Herman Melville is one of the authors I included in my 2012 focus. I’m starting my Melville study with a volume of Melville works and letters edited by Jay Leyda.
This week I read the introduction and the biographical section. I’d like to reiterate some of the main points that Leyda made in his introductory passage about Melville.
First, Melville uses concrete language. The concrete language he uses is the primary connecting element among his works.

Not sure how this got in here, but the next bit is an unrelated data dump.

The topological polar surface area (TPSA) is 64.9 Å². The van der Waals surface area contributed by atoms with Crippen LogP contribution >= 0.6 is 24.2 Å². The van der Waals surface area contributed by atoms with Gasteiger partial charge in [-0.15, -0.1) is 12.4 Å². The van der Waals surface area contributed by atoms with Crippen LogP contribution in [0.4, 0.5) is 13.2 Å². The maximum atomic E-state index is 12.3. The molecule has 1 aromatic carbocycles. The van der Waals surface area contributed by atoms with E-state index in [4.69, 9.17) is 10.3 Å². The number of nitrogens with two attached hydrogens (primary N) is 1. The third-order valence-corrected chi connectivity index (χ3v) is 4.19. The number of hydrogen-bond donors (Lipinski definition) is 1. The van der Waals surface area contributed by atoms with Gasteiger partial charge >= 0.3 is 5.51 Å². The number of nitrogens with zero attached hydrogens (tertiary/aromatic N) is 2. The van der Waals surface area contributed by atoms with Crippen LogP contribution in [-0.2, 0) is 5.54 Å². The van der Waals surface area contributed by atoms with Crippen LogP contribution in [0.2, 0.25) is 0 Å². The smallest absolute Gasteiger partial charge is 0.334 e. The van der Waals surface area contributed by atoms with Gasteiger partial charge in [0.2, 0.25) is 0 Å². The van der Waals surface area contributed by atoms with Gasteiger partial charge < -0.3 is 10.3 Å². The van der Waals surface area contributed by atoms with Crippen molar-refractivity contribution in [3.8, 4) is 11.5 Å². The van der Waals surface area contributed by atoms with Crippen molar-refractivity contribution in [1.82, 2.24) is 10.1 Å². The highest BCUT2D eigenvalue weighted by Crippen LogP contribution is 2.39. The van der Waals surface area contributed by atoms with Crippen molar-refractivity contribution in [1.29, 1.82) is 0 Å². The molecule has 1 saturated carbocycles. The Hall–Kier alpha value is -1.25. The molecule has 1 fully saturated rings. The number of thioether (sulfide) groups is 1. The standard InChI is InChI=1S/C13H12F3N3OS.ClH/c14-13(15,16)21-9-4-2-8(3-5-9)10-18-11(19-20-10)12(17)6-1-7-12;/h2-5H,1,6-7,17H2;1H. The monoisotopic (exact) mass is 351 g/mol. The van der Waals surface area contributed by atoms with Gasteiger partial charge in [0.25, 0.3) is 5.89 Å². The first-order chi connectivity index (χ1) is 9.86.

Second, Melville started writing late and continued to evolve. He worked a variety of jobs and gained a lot of life experience that appears in concrete details in his work.
Finally, Melvilles correspondence with Nathaniel Hawthorne is important to understanding him as a writer. Much of that correspondence is included in the portable volume.
The Portable Melville begins with selection from his novel Typee: A Peep at Polynesian Life, which I will be reading in its entirety.